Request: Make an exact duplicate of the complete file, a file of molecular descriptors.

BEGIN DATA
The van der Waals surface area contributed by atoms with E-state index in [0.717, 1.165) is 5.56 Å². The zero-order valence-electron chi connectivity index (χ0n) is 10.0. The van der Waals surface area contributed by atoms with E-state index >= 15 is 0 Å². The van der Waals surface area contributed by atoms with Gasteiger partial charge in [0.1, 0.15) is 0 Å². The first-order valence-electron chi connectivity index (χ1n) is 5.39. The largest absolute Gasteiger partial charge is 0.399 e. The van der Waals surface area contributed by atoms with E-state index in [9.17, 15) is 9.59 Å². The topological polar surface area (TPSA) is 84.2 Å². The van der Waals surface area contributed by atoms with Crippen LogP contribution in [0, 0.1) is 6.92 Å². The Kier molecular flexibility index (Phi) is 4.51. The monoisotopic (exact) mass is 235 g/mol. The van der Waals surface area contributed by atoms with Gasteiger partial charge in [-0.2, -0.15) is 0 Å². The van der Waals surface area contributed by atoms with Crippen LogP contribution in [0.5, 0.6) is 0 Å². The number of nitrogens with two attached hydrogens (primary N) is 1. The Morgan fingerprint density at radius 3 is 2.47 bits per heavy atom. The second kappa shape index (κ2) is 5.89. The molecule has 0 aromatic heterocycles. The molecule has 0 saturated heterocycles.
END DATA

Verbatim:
The van der Waals surface area contributed by atoms with E-state index in [0.717, 1.165) is 5.56 Å². The zero-order valence-electron chi connectivity index (χ0n) is 10.0. The van der Waals surface area contributed by atoms with E-state index >= 15 is 0 Å². The van der Waals surface area contributed by atoms with Gasteiger partial charge in [0.1, 0.15) is 0 Å². The first-order valence-electron chi connectivity index (χ1n) is 5.39. The largest absolute Gasteiger partial charge is 0.399 e. The van der Waals surface area contributed by atoms with E-state index in [9.17, 15) is 9.59 Å². The topological polar surface area (TPSA) is 84.2 Å². The van der Waals surface area contributed by atoms with Crippen LogP contribution in [0, 0.1) is 6.92 Å². The Kier molecular flexibility index (Phi) is 4.51. The monoisotopic (exact) mass is 235 g/mol. The van der Waals surface area contributed by atoms with Gasteiger partial charge in [-0.2, -0.15) is 0 Å². The van der Waals surface area contributed by atoms with Crippen LogP contribution in [0.5, 0.6) is 0 Å². The number of nitrogens with two attached hydrogens (primary N) is 1. The Morgan fingerprint density at radius 3 is 2.47 bits per heavy atom. The second kappa shape index (κ2) is 5.89. The molecule has 0 aromatic heterocycles. The molecule has 0 saturated heterocycles.